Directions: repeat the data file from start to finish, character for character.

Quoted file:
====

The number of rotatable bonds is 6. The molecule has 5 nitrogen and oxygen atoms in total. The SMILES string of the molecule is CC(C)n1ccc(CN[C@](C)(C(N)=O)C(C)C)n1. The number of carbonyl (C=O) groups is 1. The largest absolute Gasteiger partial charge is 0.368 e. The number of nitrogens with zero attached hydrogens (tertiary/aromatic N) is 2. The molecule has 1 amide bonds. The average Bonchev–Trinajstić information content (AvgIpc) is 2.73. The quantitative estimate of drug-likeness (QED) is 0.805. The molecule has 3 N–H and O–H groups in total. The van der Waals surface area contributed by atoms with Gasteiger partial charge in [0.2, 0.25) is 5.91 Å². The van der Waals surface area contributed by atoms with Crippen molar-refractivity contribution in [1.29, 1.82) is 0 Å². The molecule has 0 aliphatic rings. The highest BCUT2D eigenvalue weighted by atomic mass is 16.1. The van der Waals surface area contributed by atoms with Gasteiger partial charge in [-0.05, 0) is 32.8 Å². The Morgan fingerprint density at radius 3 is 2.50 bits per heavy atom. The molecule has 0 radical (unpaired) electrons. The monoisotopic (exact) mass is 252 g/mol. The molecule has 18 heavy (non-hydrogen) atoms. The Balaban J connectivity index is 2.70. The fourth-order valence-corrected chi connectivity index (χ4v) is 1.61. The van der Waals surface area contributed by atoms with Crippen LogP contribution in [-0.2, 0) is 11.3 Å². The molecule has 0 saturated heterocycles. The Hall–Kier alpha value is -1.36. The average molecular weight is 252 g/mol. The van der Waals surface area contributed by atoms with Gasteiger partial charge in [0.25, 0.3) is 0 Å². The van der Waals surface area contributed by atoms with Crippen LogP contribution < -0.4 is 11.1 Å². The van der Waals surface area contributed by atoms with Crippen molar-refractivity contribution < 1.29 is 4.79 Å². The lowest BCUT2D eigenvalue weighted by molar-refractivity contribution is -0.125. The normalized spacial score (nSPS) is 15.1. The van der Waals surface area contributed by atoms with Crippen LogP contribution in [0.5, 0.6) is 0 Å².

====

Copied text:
The number of rotatable bonds is 6. The molecule has 5 nitrogen and oxygen atoms in total. The SMILES string of the molecule is CC(C)n1ccc(CN[C@](C)(C(N)=O)C(C)C)n1. The number of carbonyl (C=O) groups is 1. The largest absolute Gasteiger partial charge is 0.368 e. The number of nitrogens with zero attached hydrogens (tertiary/aromatic N) is 2. The molecule has 1 amide bonds. The average Bonchev–Trinajstić information content (AvgIpc) is 2.73. The quantitative estimate of drug-likeness (QED) is 0.805. The molecule has 3 N–H and O–H groups in total. The van der Waals surface area contributed by atoms with Gasteiger partial charge in [0.2, 0.25) is 5.91 Å². The van der Waals surface area contributed by atoms with Crippen molar-refractivity contribution in [1.29, 1.82) is 0 Å². The molecule has 0 aliphatic rings. The highest BCUT2D eigenvalue weighted by atomic mass is 16.1. The van der Waals surface area contributed by atoms with Gasteiger partial charge in [-0.05, 0) is 32.8 Å². The Morgan fingerprint density at radius 3 is 2.50 bits per heavy atom. The molecule has 0 radical (unpaired) electrons. The monoisotopic (exact) mass is 252 g/mol. The molecule has 18 heavy (non-hydrogen) atoms. The Balaban J connectivity index is 2.70. The fourth-order valence-corrected chi connectivity index (χ4v) is 1.61. The van der Waals surface area contributed by atoms with Crippen LogP contribution in [-0.2, 0) is 11.3 Å². The molecule has 0 saturated heterocycles. The Hall–Kier alpha value is -1.36. The average molecular weight is 252 g/mol. The van der Waals surface area contributed by atoms with Gasteiger partial charge in [0.25, 0.3) is 0 Å². The van der Waals surface area contributed by atoms with Crippen LogP contribution < -0.4 is 11.1 Å². The van der Waals surface area contributed by atoms with Crippen molar-refractivity contribution < 1.29 is 4.79 Å². The lowest BCUT2D eigenvalue weighted by molar-refractivity contribution is -0.125. The normalized spacial score (nSPS) is 15.1. The van der Waals surface area contributed by atoms with Crippen LogP contribution in [0.5, 0.6) is 0 Å².